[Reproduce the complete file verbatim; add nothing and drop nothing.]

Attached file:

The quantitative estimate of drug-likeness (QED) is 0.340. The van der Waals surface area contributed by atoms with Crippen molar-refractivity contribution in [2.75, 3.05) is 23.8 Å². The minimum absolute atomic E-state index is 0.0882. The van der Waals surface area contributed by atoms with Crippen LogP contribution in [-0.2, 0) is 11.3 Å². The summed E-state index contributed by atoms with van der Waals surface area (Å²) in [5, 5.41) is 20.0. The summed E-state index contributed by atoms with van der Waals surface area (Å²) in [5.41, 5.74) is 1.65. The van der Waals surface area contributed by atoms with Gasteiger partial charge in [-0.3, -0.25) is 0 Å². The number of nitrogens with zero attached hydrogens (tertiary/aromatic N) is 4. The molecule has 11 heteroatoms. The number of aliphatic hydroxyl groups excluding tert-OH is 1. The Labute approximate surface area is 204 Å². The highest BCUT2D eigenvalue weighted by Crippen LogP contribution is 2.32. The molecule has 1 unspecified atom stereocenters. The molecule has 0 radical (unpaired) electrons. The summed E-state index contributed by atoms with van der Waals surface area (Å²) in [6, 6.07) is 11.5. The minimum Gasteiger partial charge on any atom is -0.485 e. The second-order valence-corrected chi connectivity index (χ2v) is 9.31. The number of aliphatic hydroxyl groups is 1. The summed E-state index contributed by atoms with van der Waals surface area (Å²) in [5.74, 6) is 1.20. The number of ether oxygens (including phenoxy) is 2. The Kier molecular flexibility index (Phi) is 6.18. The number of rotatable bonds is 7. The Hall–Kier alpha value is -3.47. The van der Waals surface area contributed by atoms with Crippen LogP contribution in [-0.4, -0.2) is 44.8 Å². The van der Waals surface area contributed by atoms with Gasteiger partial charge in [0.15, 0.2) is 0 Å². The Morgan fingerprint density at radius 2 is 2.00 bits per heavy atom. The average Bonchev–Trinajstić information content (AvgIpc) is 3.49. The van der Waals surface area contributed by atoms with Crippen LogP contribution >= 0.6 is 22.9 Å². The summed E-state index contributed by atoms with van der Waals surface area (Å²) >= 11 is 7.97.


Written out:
The quantitative estimate of drug-likeness (QED) is 0.340. The van der Waals surface area contributed by atoms with Crippen molar-refractivity contribution in [2.75, 3.05) is 23.8 Å². The minimum absolute atomic E-state index is 0.0882. The van der Waals surface area contributed by atoms with Crippen LogP contribution in [-0.2, 0) is 11.3 Å². The summed E-state index contributed by atoms with van der Waals surface area (Å²) in [5, 5.41) is 20.0. The summed E-state index contributed by atoms with van der Waals surface area (Å²) in [5.41, 5.74) is 1.65. The van der Waals surface area contributed by atoms with Gasteiger partial charge in [-0.3, -0.25) is 0 Å². The number of nitrogens with zero attached hydrogens (tertiary/aromatic N) is 4. The molecule has 11 heteroatoms. The number of aliphatic hydroxyl groups excluding tert-OH is 1. The Labute approximate surface area is 204 Å². The highest BCUT2D eigenvalue weighted by Crippen LogP contribution is 2.32. The molecule has 1 unspecified atom stereocenters. The molecule has 0 radical (unpaired) electrons. The summed E-state index contributed by atoms with van der Waals surface area (Å²) in [6, 6.07) is 11.5. The minimum Gasteiger partial charge on any atom is -0.485 e. The second-order valence-corrected chi connectivity index (χ2v) is 9.31. The number of aliphatic hydroxyl groups is 1. The summed E-state index contributed by atoms with van der Waals surface area (Å²) in [5.74, 6) is 1.20. The number of ether oxygens (including phenoxy) is 2. The Kier molecular flexibility index (Phi) is 6.18. The number of rotatable bonds is 7. The Hall–Kier alpha value is -3.47. The van der Waals surface area contributed by atoms with Crippen LogP contribution in [-0.4, -0.2) is 44.8 Å². The van der Waals surface area contributed by atoms with Gasteiger partial charge in [0.15, 0.2) is 0 Å². The Morgan fingerprint density at radius 2 is 2.00 bits per heavy atom. The average Bonchev–Trinajstić information content (AvgIpc) is 3.49. The van der Waals surface area contributed by atoms with Crippen LogP contribution >= 0.6 is 22.9 Å². The summed E-state index contributed by atoms with van der Waals surface area (Å²) >= 11 is 7.97.